With the root cause of the Boeing 787 battery fire still unclear, one leading battery expert suggested this week that the need for an active cooling system on Dreamliners is even more important.
"This is a step in the right direction," Elton Cairns, a professor of chemical and biomolecular engineering at the University of California Berkeley, said of Boeing’s reported intention to put more space between the battery’s cells. "But it’s not clear that it’s sufficient."
Cairns told Design News that an active cooling system -- particularly one that uses a liquid coolant to draw heat away from the battery pack -- is especially important, given the fact that the failure mechanism in the JAL Boeing 787 fire in January is not fully understood yet. A liquid cooling system -- like the kind used in the Chevy Volt battery pack -- would be more likely to isolate heat and prevent it from passing from cell to cell, he said.
"The battery did catch fire and you don’t want that to happen under any circumstances," Cairns said of the 787 incident. "We know for sure that the thermal management system needs to be changed, even if there was an externally caused short circuit."
Cairns is a well-known expert in the battery community, having designed fuel cells for the Gemini space program, and having served at General Electric Research Laboratory, General Motors Research Laboratory, Argonne National Laboratory, and Lawrence Berkeley National Laboratory.
Click on the image below for a close-up look of the Dreamliner and some of the problems that have plagued it.
Boeing began assessing the idea for a "middle-of-the-market" airplane in 2002.
(Source: Boeing Co.)
According to numerous news reports, Boeing plans to fix its 787 battery by employing additional spacing between the battery’s eight cells to allow for more effective cooling. Boeing reportedly will also use a more fire-resistant container, add sensors for monitoring cell temperatures, and equip the 787 with the ability to vent smoke to the outside. Venting would require that Boeing cut and reinforce holes in the jet’s carbon fiber skin, according to a report in The Wall Street Journal.
After more than a month of intense study of the January battery fire, Boeing is confident that its engineers know the way to fix the faulty lithium-ion battery packs that grounded the 787 Dreamliner fleet in January. The company is now awaiting approval from the Federal Aviation Administration (FAA) to test the new battery design. “Ever since the fleet was grounded, our team has been working around the clock,” Boeing Co. spokesman Marc Birtel told Design News. "We brought in experts from outside, as well as within the company, to validate our ideas, and that culminated in our proposal to the FAA."
If the FAA approves the fix, Boeing would still have to demonstrate, through lab tests and flight tests, that the repairs are satisfactory. Afterwards, the aircraft could return to service. Still, approval may not be a slam dunk. Transportation Secretary Ray LaHood has said he wants to personally conduct a thorough review of the 787 battery situation. Satisfying LaHood would be critical, since the US Department of Transportation oversees the FAA.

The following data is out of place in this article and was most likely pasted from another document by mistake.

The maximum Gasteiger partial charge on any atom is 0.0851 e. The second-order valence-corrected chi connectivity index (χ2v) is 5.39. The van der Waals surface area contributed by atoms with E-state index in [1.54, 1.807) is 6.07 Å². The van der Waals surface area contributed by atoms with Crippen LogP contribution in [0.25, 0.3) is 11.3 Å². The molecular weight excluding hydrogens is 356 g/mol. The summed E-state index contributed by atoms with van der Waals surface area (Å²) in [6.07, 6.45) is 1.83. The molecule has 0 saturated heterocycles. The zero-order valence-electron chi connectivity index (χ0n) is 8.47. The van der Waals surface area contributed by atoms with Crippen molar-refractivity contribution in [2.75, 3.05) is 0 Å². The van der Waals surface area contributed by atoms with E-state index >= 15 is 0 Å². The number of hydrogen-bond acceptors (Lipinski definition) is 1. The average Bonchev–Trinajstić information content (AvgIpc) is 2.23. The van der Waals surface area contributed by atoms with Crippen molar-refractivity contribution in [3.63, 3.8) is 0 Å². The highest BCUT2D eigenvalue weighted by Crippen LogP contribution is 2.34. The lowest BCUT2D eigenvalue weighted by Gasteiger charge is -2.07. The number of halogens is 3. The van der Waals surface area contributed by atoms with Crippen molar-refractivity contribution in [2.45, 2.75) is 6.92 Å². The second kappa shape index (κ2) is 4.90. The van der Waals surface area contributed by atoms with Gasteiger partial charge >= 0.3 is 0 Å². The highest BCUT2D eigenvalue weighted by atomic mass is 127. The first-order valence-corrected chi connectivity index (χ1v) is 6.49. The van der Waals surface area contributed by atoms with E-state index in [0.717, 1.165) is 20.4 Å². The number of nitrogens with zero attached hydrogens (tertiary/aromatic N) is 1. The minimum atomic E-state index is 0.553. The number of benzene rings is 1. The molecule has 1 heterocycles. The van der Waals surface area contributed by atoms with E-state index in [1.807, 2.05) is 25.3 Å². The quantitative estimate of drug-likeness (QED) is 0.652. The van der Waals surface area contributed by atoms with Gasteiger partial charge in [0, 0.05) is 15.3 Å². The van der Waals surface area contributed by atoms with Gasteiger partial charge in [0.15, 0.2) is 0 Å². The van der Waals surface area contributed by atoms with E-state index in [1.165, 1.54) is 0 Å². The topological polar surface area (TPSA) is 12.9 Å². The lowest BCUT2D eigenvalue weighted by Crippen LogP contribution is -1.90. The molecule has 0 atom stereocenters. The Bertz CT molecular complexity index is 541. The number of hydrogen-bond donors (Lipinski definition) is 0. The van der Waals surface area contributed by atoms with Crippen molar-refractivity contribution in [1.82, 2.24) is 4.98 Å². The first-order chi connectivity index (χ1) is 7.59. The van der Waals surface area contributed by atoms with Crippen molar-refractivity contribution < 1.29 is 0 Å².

The incident that provoked the grounding of the 787s occurred on January 7, 2013, at Boston’s Logan Airport. While the aircraft was parked at a gate, a mechanic found smoke and flames coming from the lithium-ion auxiliary power unit battery located in the aft electronic equipment bay. One firefighter sustained a minor injury while dousing the blaze.
Since that time, the National Transportation Safety Board (NTSB) has not found the root cause of the fire. In February, investigators determined that data from the flight recorder, combined with thermal and mechanical damage, pointed to short circuiting in one of the battery’s eight cells, leading to a thermal runaway condition. Temperatures inside the battery case were believed to have exceeded 500F. As of a March 7 press conference, however, NTSB had still not nailed down the cause of the short circuiting.
Cairns told Design News that the biggest safety concern is the low density of air at high altitudes. There, he said, it might be more difficult to draw heat away from the battery.
"A much safer solution would be to have a liquid-based thermal management system," he said. "You don’t want the battery to get too cold and you don’t want it to get too hot." A liquid-based cooling system would not be affected by the density of the surrounding air, he added.
Birtel of Boeing told Design News that the company will provide more details about the fix if it is approved by the FAA. For now, he said, Boeing is working with GS Yuasa Corp., manufacturer of the lithium-ion battery, to implement the improvements. "We see this as a permanent fix and the best fix for the airplane," Birtel told us.